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N2 - background Solid organ transplantation recipients have elevated cancer incidence. Estimates of absolute cancer risk after transplantation can inform prevention and screening. methods The Transplant Cancer Match Study links the US transplantation registry with 14 state/regional cancer registries. The authors used nonparametric competing risk methods to estimate the cumulative incidence of cancer after transplantation for 2 periods (1987-1999 and 2000-2008). For recipients from 2000 to 2008, the 5-year cumulative incidence, stratified by organ, sex, and age at transplantation, was estimated for 6 preventable or screen-detectable cancers. For comparison, the 5-year cumulative incidence was calculated for the same cancers in the general population at representative ages using Surveillance, Epidemiology, and End Results data. results Among 164,156 recipients, 8520 incident cancers were identified. The absolute cancer risk was slightly higher for recipients during the period from 2000 to 2008 than during the period from 1987 to 1999 (5-year cumulative incidence: 4.4% vs 4.2%; P =.006); this difference arose from the decreasing risk of competing events (5-year cumulative incidence of death, graft failure, or retransplantation: 26.6% vs 31.9%; P 50 years; range, 0.36%-2.22%). For recipients aged >50 years, the 5-year cumulative incidence was higher for colorectal cancer (range, 0.33%-1.94%) than for the general population at the recommended screening age (aged 50 years: range, 0.25%-0.33%). For recipients aged >50 years, the 5-year cumulative incidence was high for lung cancer among thoracic organ recipients (range, 1.16%-3.87%) and for kidney cancer among kidney recipients (range, 0.53%-0.84%). The 5-year cumulative incidence for prostate cancer and breast cancer was similar or lower in transplantation recipients than at the recommended ages of screening in the general population. conclusions Subgroups of transplantation recipients have a high absolute risk of some cancers and may benefit from targeted prevention or screening. Cancer 2013;119:2300-2308. © 2013 American Cancer Society. The cumulative incidence of 6 preventable or screen-detectable cancers after transplantation is estimated using population-based data on 164,156 US transplantation recipients. High-risk subgroups are identified that may benefit from targeted screening or prevention, including thoracic organ recipients at the extremes of age for non-Hodgkin lymphoma, older thoracic organ recipients for lung cancer, and kidney recipients aged >35 years for kidney cancer.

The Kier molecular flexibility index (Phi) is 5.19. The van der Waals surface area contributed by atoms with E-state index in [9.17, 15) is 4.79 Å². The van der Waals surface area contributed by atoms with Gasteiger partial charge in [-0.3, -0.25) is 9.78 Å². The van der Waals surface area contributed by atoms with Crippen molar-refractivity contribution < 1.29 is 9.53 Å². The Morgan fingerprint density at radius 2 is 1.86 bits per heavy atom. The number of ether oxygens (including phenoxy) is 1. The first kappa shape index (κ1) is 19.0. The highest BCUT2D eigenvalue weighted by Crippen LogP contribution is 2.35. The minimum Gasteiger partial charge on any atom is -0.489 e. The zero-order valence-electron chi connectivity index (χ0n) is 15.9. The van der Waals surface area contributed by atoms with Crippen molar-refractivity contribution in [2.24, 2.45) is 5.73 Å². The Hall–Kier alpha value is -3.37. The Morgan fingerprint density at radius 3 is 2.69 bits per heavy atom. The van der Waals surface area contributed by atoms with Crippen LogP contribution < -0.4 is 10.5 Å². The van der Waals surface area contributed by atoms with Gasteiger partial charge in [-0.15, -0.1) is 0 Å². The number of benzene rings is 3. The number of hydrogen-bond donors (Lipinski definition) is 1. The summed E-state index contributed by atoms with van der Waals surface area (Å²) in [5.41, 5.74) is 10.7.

AB - background Solid organ transplantation recipients have elevated cancer incidence. Estimates of absolute cancer risk after transplantation can inform prevention and screening. methods The Transplant Cancer Match Study links the US transplantation registry with 14 state/regional cancer registries. The authors used nonparametric competing risk methods to estimate the cumulative incidence of cancer after transplantation for 2 periods (1987-1999 and 2000-2008). For recipients from 2000 to 2008, the 5-year cumulative incidence, stratified by organ, sex, and age at transplantation, was estimated for 6 preventable or screen-detectable cancers. For comparison, the 5-year cumulative incidence was calculated for the same cancers in the general population at representative ages using Surveillance, Epidemiology, and End Results data. results Among 164,156 recipients, 8520 incident cancers were identified. The absolute cancer risk was slightly higher for recipients during the period from 2000 to 2008 than during the period from 1987 to 1999 (5-year cumulative incidence: 4.4% vs 4.2%; P =.006); this difference arose from the decreasing risk of competing events (5-year cumulative incidence of death, graft failure, or retransplantation: 26.6% vs 31.9%; P 50 years; range, 0.36%-2.22%). For recipients aged >50 years, the 5-year cumulative incidence was higher for colorectal cancer (range, 0.33%-1.94%) than for the general population at the recommended screening age (aged 50 years: range, 0.25%-0.33%). For recipients aged >50 years, the 5-year cumulative incidence was high for lung cancer among thoracic organ recipients (range, 1.16%-3.87%) and for kidney cancer among kidney recipients (range, 0.53%-0.84%). The 5-year cumulative incidence for prostate cancer and breast cancer was similar or lower in transplantation recipients than at the recommended ages of screening in the general population. conclusions Subgroups of transplantation recipients have a high absolute risk of some cancers and may benefit from targeted prevention or screening. Cancer 2013;119:2300-2308. © 2013 American Cancer Society. The cumulative incidence of 6 preventable or screen-detectable cancers after transplantation is estimated using population-based data on 164,156 US transplantation recipients. High-risk subgroups are identified that may benefit from targeted screening or prevention, including thoracic organ recipients at the extremes of age for non-Hodgkin lymphoma, older thoracic organ recipients for lung cancer, and kidney recipients aged >35 years for kidney cancer.